It must be excruciating for Silda Spitzer to wake up to today’s news coverage: Photographs and the life story of her husband’s prostitute plastered all over the New York tabloids and cable television.
Having endured the public humiliation of literally standing by her man twice in the last three days as he confessed to betraying her, now she can see the 22-year old face and bikini-clad body of the Ashley Dupre, for whom Eliot Spitzer paid thousands of dollars for sex in the Mayflower Hotel the day before Valentine’s Day.
It’s far more than any of us wanted to know, that our Harvard Law-educated middle-aged governor turned away from his loyal, attractive, Harvard Law-educated middle-aged wife and was willing to risk his career and his family’s dignity for sex with a young woman only a few years older than his teenaged daughters.
Eliot Spitzer had only one year ago wholeheartedly supported and signed into law a tough new law against the sex trade. Advocates of the law say that they believed that Spitzer “got it,” that prostitution exploited vulnerable women, and that prosecuting johns was the most effective way of cutting off the demand.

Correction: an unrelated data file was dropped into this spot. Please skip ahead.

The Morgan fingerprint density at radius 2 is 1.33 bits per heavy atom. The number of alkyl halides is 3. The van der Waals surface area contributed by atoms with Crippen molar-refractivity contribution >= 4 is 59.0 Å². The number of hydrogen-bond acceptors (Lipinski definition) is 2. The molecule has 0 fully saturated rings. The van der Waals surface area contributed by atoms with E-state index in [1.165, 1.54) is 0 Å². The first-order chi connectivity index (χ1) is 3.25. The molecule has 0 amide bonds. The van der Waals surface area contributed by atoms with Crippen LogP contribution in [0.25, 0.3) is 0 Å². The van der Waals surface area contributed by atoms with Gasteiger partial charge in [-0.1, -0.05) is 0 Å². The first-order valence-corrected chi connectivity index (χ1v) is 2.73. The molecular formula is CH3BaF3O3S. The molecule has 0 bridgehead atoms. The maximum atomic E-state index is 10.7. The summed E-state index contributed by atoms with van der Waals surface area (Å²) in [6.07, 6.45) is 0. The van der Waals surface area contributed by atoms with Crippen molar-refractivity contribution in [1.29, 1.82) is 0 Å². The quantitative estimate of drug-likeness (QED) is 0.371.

Ashley Dupre says on her MySpace page, with a 21st century young person’s typical nonchalant attitude about personal revelations on the internet, that she was abused as a child, that she’d been homeless. If so, she’s a typical profile for a prostitute, 50 to 70 percent of whom were abused as children. One study found that sexually abused children were 27 times more likely to be arrested for prostitution than nonabused children.
This is the kind of thing Eliot Spitzer knew. Yet he chose to be part of the demand side, part of the economy that offers up prostitution to Dupre as a better option than singing, what she really wanted to do.
He had to turn off his brain to not only the fact that he was cheating on his wife, breaking the law, and exposing himself to public humiliation, but economically fueling an exploitive industry that preys on abused young people. He had to not think about her as a full human being who had to pay the rent, with hopes and dreams and a history, but instead, just size her up like a commodity: 5' 5", brunette, petite, 105 pounds.
He had money to spend, she had a body to sell, and that had to be the end of the thinking for him, as for all johns, because if they think too hard on the question of why she’s there, it’s would be the ultimate turn off, wouldn’t it?
– Lisa Bloom, “In Session” Anchor/360° Contributor
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